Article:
The Second Virtue

As I discussed in my previous post Unit Testing is a Good Thing.  But once you’ve got enough testware, it starts to become a burden.  At that point, most companies worth their salt will invest in some high-spec hardware on which to run the continuous integration system.  This is seen as an opportunity to increase productivity by knowing earlier when some code is wrong.  This is sound logic.  But this doesn’t solve the problem for the developers trying to run the tests before they check in said breakage.  Larry Wall’s second virtue, Impatience, starts to come into play quite significantly here.

I have personally spent a lot of time and extended effort into making a large, complicated C code base build and test as accurately and quickly as possible.  And even then, with the build spread across eight 12-core blade servers, each with 32 Gb of RAM, we manage to build and test in around 20 minutes.  Now, even though the developers have high-spec’d four core boxes, they still can’t even come close to the raw power of eight server-class machines, even if they can borrow some of their CPU time with distcc.  We’ve therefore created a partial build which attempts to build just enough to catch around 90% of the errors with only a small portion of the required effort and even that can take upwards of half an hour.

Where, then, does the balance sit?  How much do we require gets built for every change before every developer is slowed down enough such that it actually becomes faster to just check in and hope (for a given value of hope).  And anyway, how many people are updating so often, without taking note of the readily available state of the build, such that they’re feeling the pain of the build being broken.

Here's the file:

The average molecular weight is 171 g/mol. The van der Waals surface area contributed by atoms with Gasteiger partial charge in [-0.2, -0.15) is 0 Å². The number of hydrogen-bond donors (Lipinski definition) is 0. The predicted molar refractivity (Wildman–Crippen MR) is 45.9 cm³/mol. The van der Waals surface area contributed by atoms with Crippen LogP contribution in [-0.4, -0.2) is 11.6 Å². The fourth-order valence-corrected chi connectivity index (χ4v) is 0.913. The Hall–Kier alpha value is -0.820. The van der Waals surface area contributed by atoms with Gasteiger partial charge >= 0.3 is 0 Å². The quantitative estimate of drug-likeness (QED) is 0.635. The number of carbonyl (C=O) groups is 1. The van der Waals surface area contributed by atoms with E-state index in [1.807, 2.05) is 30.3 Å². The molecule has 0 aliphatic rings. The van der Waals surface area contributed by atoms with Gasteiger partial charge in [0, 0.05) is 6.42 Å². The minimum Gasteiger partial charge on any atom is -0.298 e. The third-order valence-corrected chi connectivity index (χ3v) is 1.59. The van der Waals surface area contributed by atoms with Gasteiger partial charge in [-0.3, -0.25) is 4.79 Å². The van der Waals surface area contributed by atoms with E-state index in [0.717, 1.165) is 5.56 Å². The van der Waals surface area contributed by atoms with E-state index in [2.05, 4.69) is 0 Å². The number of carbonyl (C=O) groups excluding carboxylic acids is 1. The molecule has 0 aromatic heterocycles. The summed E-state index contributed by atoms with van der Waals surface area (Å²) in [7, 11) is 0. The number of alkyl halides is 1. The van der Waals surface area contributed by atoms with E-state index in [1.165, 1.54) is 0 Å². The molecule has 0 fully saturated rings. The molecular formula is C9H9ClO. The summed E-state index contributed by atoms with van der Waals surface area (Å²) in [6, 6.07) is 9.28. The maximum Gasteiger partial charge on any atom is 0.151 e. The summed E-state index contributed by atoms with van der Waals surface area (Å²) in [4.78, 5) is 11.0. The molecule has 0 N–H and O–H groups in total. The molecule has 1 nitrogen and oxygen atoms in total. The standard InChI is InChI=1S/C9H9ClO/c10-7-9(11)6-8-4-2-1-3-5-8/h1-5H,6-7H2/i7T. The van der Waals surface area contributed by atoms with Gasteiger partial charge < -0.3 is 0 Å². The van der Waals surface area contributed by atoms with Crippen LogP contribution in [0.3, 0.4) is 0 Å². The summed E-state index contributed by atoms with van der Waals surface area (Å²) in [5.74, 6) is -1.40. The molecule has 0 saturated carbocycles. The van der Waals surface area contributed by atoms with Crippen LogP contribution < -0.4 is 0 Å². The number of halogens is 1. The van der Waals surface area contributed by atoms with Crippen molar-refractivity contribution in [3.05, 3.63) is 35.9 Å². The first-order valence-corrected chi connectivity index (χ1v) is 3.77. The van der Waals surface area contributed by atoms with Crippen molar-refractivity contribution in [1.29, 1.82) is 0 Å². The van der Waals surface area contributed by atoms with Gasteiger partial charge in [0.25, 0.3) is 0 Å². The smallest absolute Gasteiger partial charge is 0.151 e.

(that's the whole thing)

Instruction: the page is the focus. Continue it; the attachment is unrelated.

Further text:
Apparently a bunch.  It’s a fairly common complaint that the Mainline’s broken again.  As a result, we developers are under huge pressure to not break the build.  As soon as it’s in the red, it’s a fairly regular occurrence to get several people jumping down your throat to get it fixed.  Then comes the balancing act of reverting your change as opposed to an outright fix.  We want to do The Right Thing, so long as it doesn’t cause too much pain to (mainly ourselves but also to)  the other team members.

I’m therefore always somewhat amused when I see the look on people’s faces, when I, former gatekeeper of the build, am happy to check in to get the expensive computers to do the heavy lifting.  The faster I get the result, the better my headspace is to deal with the problem efficiently and effectively.  So I’m balancing the likelihood that I’ve massively screwed up (and I like to think that I have reasonable judgement for this probability, having had some good practice at it over the years) over the likelihood that I’m going to screw everyone else up.  Temporarily.

As I am usually so excited that I’ve just improved the codebase in some way, I am always eager to get it checked in and make it official.  I don’t know why I’m always so keen – are 20 extra minutes really going to make a difference to anyone, at all?  Especially when we won’t even publish an internal build for another week?  Almost certainly not, but I still can’t help myself sometimes.  It often takes a gentle reminder from a colleague to take a deep breath, relax and fire up the unit tests.

So I’m impatient.  I like to think that’s my passion for my work coming through.  I’m so proud (usually) of what I’ve done that I want it to make the other developers not even notice my code (perfect code is no code at all, so as second best, I’m  happy with code so un-remarkable and plainly obvious that it doesn’t even register to others), such that their day is a little less arduous should they happen to traipse through what I’ve just touched up.


About Michael Malone
30-something web dev, self-confessed Linux lover, Ruby enthusiast, and obsessed with programming. Former embedded C and desktop .NET developer.

One Response to The Second Virtue

  1. Pingback: The Third Virtue « A Million Code Monkeys

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